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Feature Article
February 2005

Media Gateways… Oh How Far They’ve Come! (Sidebar)

BY Thomas Howe, Chief Technology Officer, Versatel Networks

What came first, the chicken or the egg? The answer in VoIP is clear: it was the gateway. In 1996, at the beginning of the VoIP revolution, VoIP gateways were the first available commercial product. The business model was very simple and lucrative. Two gateways were attached to traditional phone lines, and then they were connected in a point-to-point network. At first, a single clear channel T1 line was used to connect the boxes. Using the compression from the gateways, service providers could fit six times the phone calls into the bandwidth required by one, resulting in a large cost savings. At that time, gateways were pretty stupid devices, but that was fine since they were connected in static routes. No intelligence required.

About four years later, sometime around 2000, it became clear that adding intelligence in the middle would be a good idea. The intelligent thing in the middle was called a softswitch, and provided large amounts of intelligence to the network. You could intelligently route calls between the gateways, choosing destinations based on cost, quality, or anything else you can imagine. The gateways were easier to configure now, too — you didn’t have to set up a dozen static routes. All you had to do was to point each gateway towards the softswitch. Billing was better as well. Billing could be done at one place, in the center of the network, easing deployments. This model also worked well for adding applications, as the softswitch would direct calls to some central device that would provide the service.

Today, as we start the first real deployments of large VoIP networks, a new complication is appearing. Service globalization demands network infrastructures that optimize not only network performance, but politics, organizational structure, and legal considerations. Instead of a one size fits all solution, service providers need flexible solutions that fit their unique needs. Standard solutions don’t always work from a business or technical angle. Far from making networks simpler, VoIP has added yet another set of protocols, making the alphabet soup of telecom a little thicker. Flexibility is required to optimize today’s networks, and handling intelligence at any point in the network is a key ingredient. As an example, a simple modification in tariffs may change termination and origination strategies overnight. International long-distance providers may see tremendous incentive to replace TDM connections with IP. A flexible solution that makes VoIP and TDM terminations transparent could mean the difference between a decent profit and a hefty loss.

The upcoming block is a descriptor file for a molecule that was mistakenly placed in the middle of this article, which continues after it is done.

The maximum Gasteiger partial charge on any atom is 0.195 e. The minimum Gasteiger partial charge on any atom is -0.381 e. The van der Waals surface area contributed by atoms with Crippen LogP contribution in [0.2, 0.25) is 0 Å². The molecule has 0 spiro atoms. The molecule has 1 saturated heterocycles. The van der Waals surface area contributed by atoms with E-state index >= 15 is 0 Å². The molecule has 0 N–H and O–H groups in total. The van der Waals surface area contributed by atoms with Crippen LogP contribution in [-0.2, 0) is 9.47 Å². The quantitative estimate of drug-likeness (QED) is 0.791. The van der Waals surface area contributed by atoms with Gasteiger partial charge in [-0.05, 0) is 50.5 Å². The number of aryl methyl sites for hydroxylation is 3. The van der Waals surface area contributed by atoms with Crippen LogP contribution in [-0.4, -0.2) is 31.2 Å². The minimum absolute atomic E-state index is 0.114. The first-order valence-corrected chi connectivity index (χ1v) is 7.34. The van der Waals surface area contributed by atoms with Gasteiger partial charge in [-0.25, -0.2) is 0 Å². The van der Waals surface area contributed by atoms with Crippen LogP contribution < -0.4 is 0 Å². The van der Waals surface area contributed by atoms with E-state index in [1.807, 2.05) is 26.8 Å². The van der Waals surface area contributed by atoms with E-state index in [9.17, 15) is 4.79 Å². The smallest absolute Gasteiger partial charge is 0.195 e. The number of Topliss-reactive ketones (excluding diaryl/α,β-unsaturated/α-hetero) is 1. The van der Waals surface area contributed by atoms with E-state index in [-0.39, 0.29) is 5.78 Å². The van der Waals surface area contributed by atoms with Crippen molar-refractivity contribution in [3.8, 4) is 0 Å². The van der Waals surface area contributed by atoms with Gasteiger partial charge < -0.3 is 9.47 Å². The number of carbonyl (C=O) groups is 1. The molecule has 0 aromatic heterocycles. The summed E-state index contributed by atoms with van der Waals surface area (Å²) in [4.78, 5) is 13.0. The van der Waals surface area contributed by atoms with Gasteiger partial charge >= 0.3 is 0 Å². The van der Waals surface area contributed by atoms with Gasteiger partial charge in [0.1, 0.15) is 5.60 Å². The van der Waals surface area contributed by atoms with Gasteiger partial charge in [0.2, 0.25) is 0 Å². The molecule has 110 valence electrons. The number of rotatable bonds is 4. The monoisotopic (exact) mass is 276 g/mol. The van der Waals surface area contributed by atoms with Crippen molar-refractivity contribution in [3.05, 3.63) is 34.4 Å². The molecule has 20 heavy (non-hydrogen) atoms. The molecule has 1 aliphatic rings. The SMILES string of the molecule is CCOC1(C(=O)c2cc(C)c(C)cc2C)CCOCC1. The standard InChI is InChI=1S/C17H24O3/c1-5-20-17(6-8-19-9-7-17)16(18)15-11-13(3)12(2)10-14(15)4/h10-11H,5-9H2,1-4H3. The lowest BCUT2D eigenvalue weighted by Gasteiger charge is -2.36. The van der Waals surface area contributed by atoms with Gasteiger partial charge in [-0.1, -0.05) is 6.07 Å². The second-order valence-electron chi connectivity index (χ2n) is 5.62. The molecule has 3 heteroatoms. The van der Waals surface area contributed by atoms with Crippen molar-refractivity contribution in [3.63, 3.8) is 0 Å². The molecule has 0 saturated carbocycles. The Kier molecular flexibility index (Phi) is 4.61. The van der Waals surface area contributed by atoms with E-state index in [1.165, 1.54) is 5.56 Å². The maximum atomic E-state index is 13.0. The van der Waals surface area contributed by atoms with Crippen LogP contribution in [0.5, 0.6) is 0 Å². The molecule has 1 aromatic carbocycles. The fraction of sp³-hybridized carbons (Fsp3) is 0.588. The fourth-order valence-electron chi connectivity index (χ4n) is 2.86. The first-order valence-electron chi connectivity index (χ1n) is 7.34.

Intelligent media gateways are the natural evolution of first-generation VoIP gateways, except that they are more flexible, they handle media processing functions and can host small VoIP applications. With them, the network planner has a powerful tool to handle dynamic and complex networks.

So what makes an intelligent media gateway intelligent?
To understand intelligent media gateways, a quick discussion of first-generation media gateways is in order. A media gateway is used to connect older, PSTN networks and equipment to VoIP networks. The role of the first-generation gateway is simply one of conversion. Calls from a T1 line are converted into VoIP calls such as SIP or H.323. Inbound VoIP calls are converted into traditional T1 calls. There are two distinct parts of any phone call: the signaling and the media. Gateways are responsible for converting both sides of the calls. First-generation gateways typically work with application servers or switches. In addition, media gateways tend to be “closed” devices. That is, their architecture doesn’t lend itself to simple upgrades, upwards or downwards scalability or integration of third-party technology. In fact, you had to choose your gateway very carefully since you may not be able to upgrade them easily, if at all.

Intelligent media gateways bring us into the second generation of gateway, and solve some real world operational issues that could simply not be solved with first-generation gateways. They can be used any place a traditional media gateway would, and will provide the same functions. But, unlike first-generation gateways, they have features that give them a much greater degree of flexibility. The most important feature of intelligent media gateways is that they depend on open standards as much as possible. This not only includes call control and management protocols, but also extends to hardware chassis and backplanes. By having an entirely open gateway platform, service providers can easily choose third party technologies to include in the gateway. In the future, you may even be able to mix and match line cards from two intelligent media gateway vendors. This openness naturally solves another pressing problem of gateways: scalability. Scalability is a critical feature because it reduces business risk — service providers no longer need to guess about network growth patterns, and overspend on initial purchases.